My friends all went to see Eden when it premiered at a film festival in Lisbon earlier in the year. Although I was hyped as hell to watch it, I couldn't go on that particular day, and with them all being people who know their films (and music), I immediately asked what they thought of it afterwards. Weirdly, opinions vastly divided: half of them said they were disappointed, that the film lacked rhythm and was too long, while the other half was still very excited: "it's awesome, you have to watch it!"

The thing is, Eden is neither disappointing nor that great. It is definitely an enjoyable film, but I wouldn't right recommend it to, say, someone who loathed '90s French electronica (you have to have at least an emotional-slash-nostalgic connection to it otherwise it can become a bit tedious at times). Not being an absolute expert on Hansen-Løve's work, I can't really compare it with her other films or situate it in her career, but I least know my biopics, and one thing I can tell you for sure: this was not an easy portrait to paint.

Eden is not a biography of a specific band or artist, nor of an assumed musical movement, or even of a definite era (the movie spans a 20-year period). Achieving an accurate portrait of a "scene" through what can be seen as an abstract signifier (there is an actual main character, Félix de Givry's Paul Vallée, inspired by Mia Hansen-Løve's own brother DJ Sven Løve, but it serves mainly as a combination of people and situations than as a purpose in itself) is not always that easy. Paul Vallée overcomes the status of mere character to become a board of concepts to helps portray what has become known as the French Touch.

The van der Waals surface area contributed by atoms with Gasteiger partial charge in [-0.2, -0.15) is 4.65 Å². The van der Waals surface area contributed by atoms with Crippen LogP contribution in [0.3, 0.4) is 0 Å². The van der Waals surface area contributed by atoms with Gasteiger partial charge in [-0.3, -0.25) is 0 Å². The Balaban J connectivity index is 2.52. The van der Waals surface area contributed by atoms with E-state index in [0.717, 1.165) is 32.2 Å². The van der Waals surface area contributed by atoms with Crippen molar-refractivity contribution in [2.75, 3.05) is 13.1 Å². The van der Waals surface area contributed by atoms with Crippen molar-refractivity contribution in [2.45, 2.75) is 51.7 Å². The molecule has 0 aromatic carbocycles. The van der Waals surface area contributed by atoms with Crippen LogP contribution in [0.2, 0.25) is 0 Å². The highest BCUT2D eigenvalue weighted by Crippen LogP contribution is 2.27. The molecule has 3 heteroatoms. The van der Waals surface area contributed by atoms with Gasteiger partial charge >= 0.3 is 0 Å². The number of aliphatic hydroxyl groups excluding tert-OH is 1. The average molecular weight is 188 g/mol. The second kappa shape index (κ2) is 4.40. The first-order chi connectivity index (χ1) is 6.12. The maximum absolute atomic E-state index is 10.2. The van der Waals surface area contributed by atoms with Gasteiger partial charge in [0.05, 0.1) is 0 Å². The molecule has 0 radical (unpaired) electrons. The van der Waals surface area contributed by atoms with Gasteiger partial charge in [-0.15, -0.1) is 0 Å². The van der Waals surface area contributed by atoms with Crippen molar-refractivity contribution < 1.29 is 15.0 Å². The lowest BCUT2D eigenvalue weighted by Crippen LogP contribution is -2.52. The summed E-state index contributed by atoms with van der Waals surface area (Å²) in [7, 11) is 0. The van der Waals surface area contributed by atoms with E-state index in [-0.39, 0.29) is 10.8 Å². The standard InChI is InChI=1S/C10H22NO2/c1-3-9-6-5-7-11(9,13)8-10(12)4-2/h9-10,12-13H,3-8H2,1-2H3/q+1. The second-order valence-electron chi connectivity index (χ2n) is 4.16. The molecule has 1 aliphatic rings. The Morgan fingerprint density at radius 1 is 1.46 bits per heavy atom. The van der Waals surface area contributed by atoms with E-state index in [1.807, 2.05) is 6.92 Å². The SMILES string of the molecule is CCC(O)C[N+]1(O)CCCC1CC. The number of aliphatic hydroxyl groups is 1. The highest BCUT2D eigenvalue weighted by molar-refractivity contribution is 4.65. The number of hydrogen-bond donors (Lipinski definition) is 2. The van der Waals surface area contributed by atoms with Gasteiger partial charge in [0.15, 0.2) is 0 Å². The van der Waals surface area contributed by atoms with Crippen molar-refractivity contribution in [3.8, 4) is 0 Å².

Oh, and there is Daft Punk, of course. Despite what the snippets and teasers may have had you believe, they are not the focus of the film. I see the depiction of Daft Punk in Eden as both a counterpoint to Paul Vallée's journey throughout the world of Electronica (the duo often represents contrast and opposition to Vallée's current situation) and as the inevitable comic relief; as the result of walking around Paris without their robot helmets, the duo are often not recognised outside venues and frequently denied entry (there's a hilarious scene filmed at David Lynch's legendary Club Silencio's door where they are laughed at by the doorman -- "you? Daft Punk?")

The film has, nevertheless, a very "finished" quality to it, with its brilliant cinematography emphasising the dominant mood of each and every scene, and accomplished actors delivering the goods (if you haven't seen Play It Like Godard with a young(er) Vincent Lacoste, who plays one-half of Daft Punk, it's definitely worth it for a laugh or two.) But despite everything seeming to be in its right place, Eden still can pass for what Freud described as das Unheimliche (the "uncanny"), for although it's strangely familiar at times, it is somewhat difficult to relate to -- and having read a couple of (also very mixed) French reviews, I can tell you this is not a cultural thing. There are parts in the movie during which you'll fully lose your connection to space and time, with the weird pacing making you wonder if you've been watching it for one hour or ten.

However, one has to admit that making a film about French electronica is like making a film about Swedish pop: this is their home territory, and they are allowed caricatures, endless diversions, and even alternate endings of their version of events. Eden ends up being but a drop in a vast, still-to-explore ocean, but it sure is necessary to the depiction of an era.